A South Carolina police officer who shot and killed a 19-year-old during a bungled drug sting will face no charges, a local prosecutor said Tuesday.

Dashcam video of the shooting, which took place on July 26, was also released Tuesday. It shows Seneca, S.C., officer Mark Tiller running up to teen Zach Hammond's car and then firing into the driver's seat window as Hammond pulled away.


Solicitor Chrissy Adams said in a letter to the state Law Enforcement Division that she not filing charges in the case.


“The video viewed at full speed, standing alone, is troublesome. However, when the video and the totality of the investigation is evaluated and the laws of our State are applied, it is clear that Lt. Tiller broke no State laws," she says. "The only conclusion that can be rendered is that deadly force was justified.”

According to Adams, two officers were running an undercover drug sting on Hammond in the parking lot of a local Hardee's that day; they got worried when Hammond pulled his car next to theirs and called for backup. In the dascham video released today, Tiller can be seen driving into the parking lot in his squad car, getting out, and approaching Hammond's car with his gun drawn. Tiller then ordered Hammond to stop and show his hands. Hammond, who was under the influence of cocaine at the time, according to a toxicology report, drove forward instead.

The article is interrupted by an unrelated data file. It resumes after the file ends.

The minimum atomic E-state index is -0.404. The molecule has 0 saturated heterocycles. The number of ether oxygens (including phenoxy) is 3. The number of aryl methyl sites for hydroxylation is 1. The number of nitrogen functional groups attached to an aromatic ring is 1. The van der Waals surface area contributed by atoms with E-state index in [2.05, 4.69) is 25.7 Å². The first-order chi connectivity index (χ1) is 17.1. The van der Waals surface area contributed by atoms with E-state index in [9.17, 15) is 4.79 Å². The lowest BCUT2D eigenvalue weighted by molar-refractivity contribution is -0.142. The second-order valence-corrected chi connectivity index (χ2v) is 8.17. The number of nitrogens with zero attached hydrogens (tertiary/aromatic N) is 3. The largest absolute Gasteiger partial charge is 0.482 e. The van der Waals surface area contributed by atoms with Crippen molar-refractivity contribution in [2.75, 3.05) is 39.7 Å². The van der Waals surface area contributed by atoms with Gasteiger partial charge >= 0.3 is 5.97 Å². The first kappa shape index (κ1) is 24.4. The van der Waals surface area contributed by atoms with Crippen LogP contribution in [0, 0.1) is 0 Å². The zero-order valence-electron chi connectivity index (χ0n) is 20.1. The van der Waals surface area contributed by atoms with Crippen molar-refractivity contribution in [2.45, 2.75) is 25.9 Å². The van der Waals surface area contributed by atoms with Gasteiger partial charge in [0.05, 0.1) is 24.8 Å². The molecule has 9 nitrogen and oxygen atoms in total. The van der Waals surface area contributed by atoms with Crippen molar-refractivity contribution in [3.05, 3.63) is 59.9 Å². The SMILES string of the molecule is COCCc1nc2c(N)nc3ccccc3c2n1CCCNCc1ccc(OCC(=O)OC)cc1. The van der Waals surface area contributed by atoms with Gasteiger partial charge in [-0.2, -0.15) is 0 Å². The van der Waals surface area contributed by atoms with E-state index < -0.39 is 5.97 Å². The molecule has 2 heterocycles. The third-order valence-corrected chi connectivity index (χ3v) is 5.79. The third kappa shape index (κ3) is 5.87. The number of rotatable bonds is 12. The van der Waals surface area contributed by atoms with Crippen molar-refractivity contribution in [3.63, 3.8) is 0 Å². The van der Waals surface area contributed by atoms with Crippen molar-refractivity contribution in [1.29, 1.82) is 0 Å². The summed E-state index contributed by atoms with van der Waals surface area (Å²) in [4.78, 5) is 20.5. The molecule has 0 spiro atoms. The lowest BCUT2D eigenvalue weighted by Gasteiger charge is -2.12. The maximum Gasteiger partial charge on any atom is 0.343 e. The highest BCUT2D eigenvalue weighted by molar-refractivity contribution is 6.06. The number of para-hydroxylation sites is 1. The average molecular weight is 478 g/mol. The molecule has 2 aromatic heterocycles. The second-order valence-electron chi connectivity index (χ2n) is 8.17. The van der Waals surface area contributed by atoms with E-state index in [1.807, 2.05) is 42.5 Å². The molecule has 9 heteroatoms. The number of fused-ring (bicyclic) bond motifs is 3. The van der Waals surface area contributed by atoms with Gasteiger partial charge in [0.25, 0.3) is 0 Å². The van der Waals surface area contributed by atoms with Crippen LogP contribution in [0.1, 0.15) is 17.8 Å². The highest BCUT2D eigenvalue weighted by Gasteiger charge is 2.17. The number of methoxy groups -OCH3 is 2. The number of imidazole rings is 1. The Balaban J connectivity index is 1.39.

"Tiller was forced to decide whether or not to fire his weapon in less than three seconds," Adams wrote, noting that Tiller thought he was going to get run over. "The law prohibits viewing Lt. Tiller's decision to use force from the perspective of a 'Monday morning quarterback.'"

However, from the video, it appears that the car was already passing by Tiller when he fired the shots, which hit the teen in the side and the back. "He tried to hit me," the officer yells from out of the video frame after he fired the shots.


Zachary Hammond

Hammond's parents said they were disappointed by the decision.

"There are a lot of questions and very sorry police work, very sorry police work," Zachary's father, Paul Hammond, told local news station WYFF4." That is not the way things should be handled. My son lost his life and he should not have." The family has filed a lawsuit against the Seneca Police department and Tiller.


A separate investigation by the U.S. Justice Department is ongoing.

Casey Tolan is a National News Reporter for Fusion based in New York City.